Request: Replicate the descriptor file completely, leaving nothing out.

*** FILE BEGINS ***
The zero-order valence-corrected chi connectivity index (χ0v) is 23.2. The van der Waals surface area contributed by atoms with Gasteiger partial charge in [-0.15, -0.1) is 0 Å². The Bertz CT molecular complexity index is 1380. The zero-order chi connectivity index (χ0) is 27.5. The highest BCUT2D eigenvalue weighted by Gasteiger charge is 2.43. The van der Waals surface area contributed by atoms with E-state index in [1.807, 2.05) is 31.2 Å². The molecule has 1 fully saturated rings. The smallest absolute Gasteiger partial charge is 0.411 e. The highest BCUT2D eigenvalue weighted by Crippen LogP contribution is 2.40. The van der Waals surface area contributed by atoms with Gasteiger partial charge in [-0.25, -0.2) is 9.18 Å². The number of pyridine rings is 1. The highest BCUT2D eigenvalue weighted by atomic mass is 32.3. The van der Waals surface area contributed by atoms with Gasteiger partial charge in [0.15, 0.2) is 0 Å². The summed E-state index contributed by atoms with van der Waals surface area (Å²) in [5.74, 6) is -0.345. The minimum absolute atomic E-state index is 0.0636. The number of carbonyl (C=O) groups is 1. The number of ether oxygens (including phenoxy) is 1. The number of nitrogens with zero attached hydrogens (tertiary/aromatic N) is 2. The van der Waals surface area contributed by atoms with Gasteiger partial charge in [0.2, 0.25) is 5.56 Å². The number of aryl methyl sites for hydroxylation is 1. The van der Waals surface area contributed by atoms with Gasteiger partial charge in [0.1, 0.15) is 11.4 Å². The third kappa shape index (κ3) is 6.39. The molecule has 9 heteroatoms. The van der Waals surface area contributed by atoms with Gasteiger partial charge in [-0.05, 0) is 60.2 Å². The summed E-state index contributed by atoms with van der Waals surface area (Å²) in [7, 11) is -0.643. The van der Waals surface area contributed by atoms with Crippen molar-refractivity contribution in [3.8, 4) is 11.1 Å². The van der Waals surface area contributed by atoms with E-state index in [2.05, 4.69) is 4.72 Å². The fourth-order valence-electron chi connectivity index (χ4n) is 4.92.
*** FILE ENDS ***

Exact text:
The zero-order valence-corrected chi connectivity index (χ0v) is 23.2. The van der Waals surface area contributed by atoms with Gasteiger partial charge in [-0.15, -0.1) is 0 Å². The Bertz CT molecular complexity index is 1380. The zero-order chi connectivity index (χ0) is 27.5. The highest BCUT2D eigenvalue weighted by Gasteiger charge is 2.43. The van der Waals surface area contributed by atoms with E-state index in [1.807, 2.05) is 31.2 Å². The molecule has 1 fully saturated rings. The smallest absolute Gasteiger partial charge is 0.411 e. The highest BCUT2D eigenvalue weighted by Crippen LogP contribution is 2.40. The van der Waals surface area contributed by atoms with Gasteiger partial charge in [-0.25, -0.2) is 9.18 Å². The number of pyridine rings is 1. The highest BCUT2D eigenvalue weighted by atomic mass is 32.3. The van der Waals surface area contributed by atoms with Gasteiger partial charge in [0.15, 0.2) is 0 Å². The summed E-state index contributed by atoms with van der Waals surface area (Å²) in [5.74, 6) is -0.345. The minimum absolute atomic E-state index is 0.0636. The number of carbonyl (C=O) groups is 1. The number of ether oxygens (including phenoxy) is 1. The number of nitrogens with zero attached hydrogens (tertiary/aromatic N) is 2. The van der Waals surface area contributed by atoms with Gasteiger partial charge in [0.2, 0.25) is 5.56 Å². The number of aryl methyl sites for hydroxylation is 1. The van der Waals surface area contributed by atoms with Gasteiger partial charge in [0.1, 0.15) is 11.4 Å². The third kappa shape index (κ3) is 6.39. The molecule has 9 heteroatoms. The van der Waals surface area contributed by atoms with Gasteiger partial charge in [-0.05, 0) is 60.2 Å². The summed E-state index contributed by atoms with van der Waals surface area (Å²) in [7, 11) is -0.643. The van der Waals surface area contributed by atoms with Crippen molar-refractivity contribution in [3.8, 4) is 11.1 Å². The van der Waals surface area contributed by atoms with E-state index in [2.05, 4.69) is 4.72 Å². The fourth-order valence-electron chi connectivity index (χ4n) is 4.92.